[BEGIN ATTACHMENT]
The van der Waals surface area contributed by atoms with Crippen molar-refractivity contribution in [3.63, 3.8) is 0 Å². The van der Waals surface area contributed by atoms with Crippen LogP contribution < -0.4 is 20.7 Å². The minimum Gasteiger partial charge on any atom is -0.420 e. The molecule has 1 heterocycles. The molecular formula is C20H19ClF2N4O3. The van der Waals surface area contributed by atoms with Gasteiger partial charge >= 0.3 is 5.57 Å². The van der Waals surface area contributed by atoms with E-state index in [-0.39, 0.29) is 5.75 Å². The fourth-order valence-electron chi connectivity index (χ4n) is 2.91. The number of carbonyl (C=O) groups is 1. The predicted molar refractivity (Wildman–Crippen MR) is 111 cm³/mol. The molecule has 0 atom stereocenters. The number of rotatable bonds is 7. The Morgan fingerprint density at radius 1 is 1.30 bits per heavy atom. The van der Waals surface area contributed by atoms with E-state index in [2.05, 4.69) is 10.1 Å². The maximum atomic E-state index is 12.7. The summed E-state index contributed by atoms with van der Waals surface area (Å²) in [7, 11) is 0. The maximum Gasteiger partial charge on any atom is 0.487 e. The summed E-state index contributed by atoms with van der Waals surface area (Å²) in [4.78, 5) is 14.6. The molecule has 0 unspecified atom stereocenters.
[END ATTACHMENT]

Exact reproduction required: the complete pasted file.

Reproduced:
The van der Waals surface area contributed by atoms with Crippen molar-refractivity contribution in [3.63, 3.8) is 0 Å². The van der Waals surface area contributed by atoms with Crippen LogP contribution < -0.4 is 20.7 Å². The minimum Gasteiger partial charge on any atom is -0.420 e. The molecule has 1 heterocycles. The molecular formula is C20H19ClF2N4O3. The van der Waals surface area contributed by atoms with Gasteiger partial charge >= 0.3 is 5.57 Å². The van der Waals surface area contributed by atoms with E-state index in [-0.39, 0.29) is 5.75 Å². The fourth-order valence-electron chi connectivity index (χ4n) is 2.91. The number of carbonyl (C=O) groups is 1. The predicted molar refractivity (Wildman–Crippen MR) is 111 cm³/mol. The molecule has 0 atom stereocenters. The number of rotatable bonds is 7. The Morgan fingerprint density at radius 1 is 1.30 bits per heavy atom. The van der Waals surface area contributed by atoms with E-state index in [2.05, 4.69) is 10.1 Å². The maximum atomic E-state index is 12.7. The summed E-state index contributed by atoms with van der Waals surface area (Å²) in [7, 11) is 0. The maximum Gasteiger partial charge on any atom is 0.487 e. The summed E-state index contributed by atoms with van der Waals surface area (Å²) in [4.78, 5) is 14.6. The molecule has 0 unspecified atom stereocenters.